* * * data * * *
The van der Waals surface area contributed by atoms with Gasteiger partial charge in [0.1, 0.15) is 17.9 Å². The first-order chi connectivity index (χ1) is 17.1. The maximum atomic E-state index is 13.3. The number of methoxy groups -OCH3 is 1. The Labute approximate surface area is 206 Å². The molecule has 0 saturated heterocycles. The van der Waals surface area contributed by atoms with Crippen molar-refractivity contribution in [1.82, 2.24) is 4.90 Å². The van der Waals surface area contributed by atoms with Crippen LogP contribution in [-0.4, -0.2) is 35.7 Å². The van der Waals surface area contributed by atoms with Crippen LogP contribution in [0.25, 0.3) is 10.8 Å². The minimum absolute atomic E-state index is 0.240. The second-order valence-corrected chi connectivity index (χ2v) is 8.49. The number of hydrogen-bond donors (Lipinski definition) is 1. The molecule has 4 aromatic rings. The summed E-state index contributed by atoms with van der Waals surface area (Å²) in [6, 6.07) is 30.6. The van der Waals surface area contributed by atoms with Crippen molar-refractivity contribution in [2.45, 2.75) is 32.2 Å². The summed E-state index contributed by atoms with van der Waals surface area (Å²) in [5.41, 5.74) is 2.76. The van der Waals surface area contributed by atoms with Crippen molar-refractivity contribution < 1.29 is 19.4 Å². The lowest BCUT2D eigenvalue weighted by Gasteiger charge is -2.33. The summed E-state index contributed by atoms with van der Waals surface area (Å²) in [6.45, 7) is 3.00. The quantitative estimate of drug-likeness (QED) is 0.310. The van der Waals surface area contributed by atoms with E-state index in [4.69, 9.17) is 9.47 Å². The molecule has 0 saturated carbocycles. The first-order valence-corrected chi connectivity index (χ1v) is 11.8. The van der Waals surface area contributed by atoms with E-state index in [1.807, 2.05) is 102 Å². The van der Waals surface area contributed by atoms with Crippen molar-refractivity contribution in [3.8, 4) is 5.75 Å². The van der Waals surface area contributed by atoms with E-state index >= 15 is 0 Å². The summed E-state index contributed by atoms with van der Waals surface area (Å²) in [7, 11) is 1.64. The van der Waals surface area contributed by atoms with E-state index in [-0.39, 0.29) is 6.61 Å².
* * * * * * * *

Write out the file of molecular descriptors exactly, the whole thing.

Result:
The van der Waals surface area contributed by atoms with Gasteiger partial charge in [0.1, 0.15) is 17.9 Å². The first-order chi connectivity index (χ1) is 17.1. The maximum atomic E-state index is 13.3. The number of methoxy groups -OCH3 is 1. The Labute approximate surface area is 206 Å². The molecule has 0 saturated heterocycles. The van der Waals surface area contributed by atoms with Crippen molar-refractivity contribution in [1.82, 2.24) is 4.90 Å². The van der Waals surface area contributed by atoms with Crippen LogP contribution in [-0.4, -0.2) is 35.7 Å². The van der Waals surface area contributed by atoms with Crippen LogP contribution in [0.25, 0.3) is 10.8 Å². The minimum absolute atomic E-state index is 0.240. The second-order valence-corrected chi connectivity index (χ2v) is 8.49. The number of hydrogen-bond donors (Lipinski definition) is 1. The molecule has 4 aromatic rings. The summed E-state index contributed by atoms with van der Waals surface area (Å²) in [6, 6.07) is 30.6. The van der Waals surface area contributed by atoms with Crippen molar-refractivity contribution in [2.45, 2.75) is 32.2 Å². The summed E-state index contributed by atoms with van der Waals surface area (Å²) in [5.41, 5.74) is 2.76. The van der Waals surface area contributed by atoms with Crippen molar-refractivity contribution < 1.29 is 19.4 Å². The lowest BCUT2D eigenvalue weighted by Gasteiger charge is -2.33. The summed E-state index contributed by atoms with van der Waals surface area (Å²) in [6.45, 7) is 3.00. The quantitative estimate of drug-likeness (QED) is 0.310. The van der Waals surface area contributed by atoms with E-state index in [4.69, 9.17) is 9.47 Å². The molecule has 0 saturated carbocycles. The first-order valence-corrected chi connectivity index (χ1v) is 11.8. The van der Waals surface area contributed by atoms with E-state index in [1.807, 2.05) is 102 Å². The van der Waals surface area contributed by atoms with Crippen molar-refractivity contribution in [3.8, 4) is 5.75 Å². The van der Waals surface area contributed by atoms with E-state index >= 15 is 0 Å². The summed E-state index contributed by atoms with van der Waals surface area (Å²) in [7, 11) is 1.64. The van der Waals surface area contributed by atoms with E-state index in [-0.39, 0.29) is 6.61 Å².